Coastal Storms and Hurricanes
General Hurricane Information
Hurricanes are cyclones over water while tornadoes are cyclones over land.
Hurricane season runs from June 1 to November 30 each year. September is the highest probability month of the season. There is an average of 10 named storms per season according to the National Hurricane Center. A storm gets named as it reaches tropical storm status. Residents and visitors to the area should learn the elevation of where they are in relation to sea level and the storm surge history of the area. Storm surge is a dome-like rise in the ocean level associated with the hurricane.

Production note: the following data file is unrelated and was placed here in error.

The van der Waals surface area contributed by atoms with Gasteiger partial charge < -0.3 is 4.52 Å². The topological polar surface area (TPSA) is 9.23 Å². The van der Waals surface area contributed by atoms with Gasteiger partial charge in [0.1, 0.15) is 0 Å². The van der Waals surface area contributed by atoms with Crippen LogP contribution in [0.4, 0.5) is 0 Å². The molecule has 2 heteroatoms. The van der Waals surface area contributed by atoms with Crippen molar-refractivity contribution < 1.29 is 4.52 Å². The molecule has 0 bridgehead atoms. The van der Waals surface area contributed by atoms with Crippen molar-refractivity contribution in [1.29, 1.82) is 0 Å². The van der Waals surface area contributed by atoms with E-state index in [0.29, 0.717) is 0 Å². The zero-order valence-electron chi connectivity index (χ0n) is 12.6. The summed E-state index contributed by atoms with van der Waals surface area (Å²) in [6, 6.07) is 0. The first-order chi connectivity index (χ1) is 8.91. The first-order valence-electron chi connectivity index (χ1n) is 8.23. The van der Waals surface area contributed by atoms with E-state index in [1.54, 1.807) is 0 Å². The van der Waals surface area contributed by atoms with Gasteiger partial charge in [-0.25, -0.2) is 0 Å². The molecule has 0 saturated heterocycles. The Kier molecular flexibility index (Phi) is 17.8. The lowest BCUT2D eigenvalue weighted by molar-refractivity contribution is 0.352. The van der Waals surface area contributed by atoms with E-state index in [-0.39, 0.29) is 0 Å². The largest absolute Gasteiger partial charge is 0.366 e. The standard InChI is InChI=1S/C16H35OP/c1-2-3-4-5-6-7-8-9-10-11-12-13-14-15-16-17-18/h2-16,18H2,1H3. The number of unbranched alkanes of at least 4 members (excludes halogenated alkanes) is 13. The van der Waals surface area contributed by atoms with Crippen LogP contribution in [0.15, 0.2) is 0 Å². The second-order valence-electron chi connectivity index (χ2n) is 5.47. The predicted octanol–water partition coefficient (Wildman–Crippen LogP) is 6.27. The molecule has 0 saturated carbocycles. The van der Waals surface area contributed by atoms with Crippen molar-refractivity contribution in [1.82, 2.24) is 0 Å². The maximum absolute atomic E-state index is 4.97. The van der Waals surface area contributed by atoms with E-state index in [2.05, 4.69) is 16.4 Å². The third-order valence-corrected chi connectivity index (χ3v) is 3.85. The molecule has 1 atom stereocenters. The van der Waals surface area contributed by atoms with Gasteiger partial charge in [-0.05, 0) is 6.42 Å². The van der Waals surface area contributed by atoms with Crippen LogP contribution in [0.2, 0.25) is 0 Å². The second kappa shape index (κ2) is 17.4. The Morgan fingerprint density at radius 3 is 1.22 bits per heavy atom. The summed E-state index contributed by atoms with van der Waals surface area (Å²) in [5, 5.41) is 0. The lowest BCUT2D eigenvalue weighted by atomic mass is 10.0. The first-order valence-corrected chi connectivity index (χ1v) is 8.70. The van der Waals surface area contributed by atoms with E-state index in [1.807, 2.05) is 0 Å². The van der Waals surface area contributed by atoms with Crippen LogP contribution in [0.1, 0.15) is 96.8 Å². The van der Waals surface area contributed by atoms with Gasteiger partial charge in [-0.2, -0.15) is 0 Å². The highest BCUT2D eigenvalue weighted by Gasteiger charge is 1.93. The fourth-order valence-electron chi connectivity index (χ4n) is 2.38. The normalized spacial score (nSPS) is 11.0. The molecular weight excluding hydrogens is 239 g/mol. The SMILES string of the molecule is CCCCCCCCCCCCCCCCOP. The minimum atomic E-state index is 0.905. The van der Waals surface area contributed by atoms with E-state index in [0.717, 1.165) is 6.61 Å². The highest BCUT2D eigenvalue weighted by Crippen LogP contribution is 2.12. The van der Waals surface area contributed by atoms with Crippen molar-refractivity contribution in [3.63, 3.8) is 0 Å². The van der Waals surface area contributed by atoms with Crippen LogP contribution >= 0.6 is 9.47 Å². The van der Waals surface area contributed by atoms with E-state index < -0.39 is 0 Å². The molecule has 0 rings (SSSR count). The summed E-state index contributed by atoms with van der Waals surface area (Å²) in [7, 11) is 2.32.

Meteorologists classify hurricanes by categories of 1-5 using a scale that measures the wind and speed of the storm. A Tropical Depression has a highest wind speed of 38 miles per hour (33 knots), with some rotary circulation and one or more closed isobars. A Tropical Storm has distinct rotary circulation with wind speeds of 39- 73 miles per hour (34-63 knots), closed isobars and a pressure of 14.0 pounds per square foot. A Hurricane has strong and very pronounced rotary circulation, closed isobars, a pressure of 17 or more pounds per square foot and winds of 74 miles per hour (64 knots) and higher. The devastating class 5 hurricane exceeds wind speed of 156 miles per hour.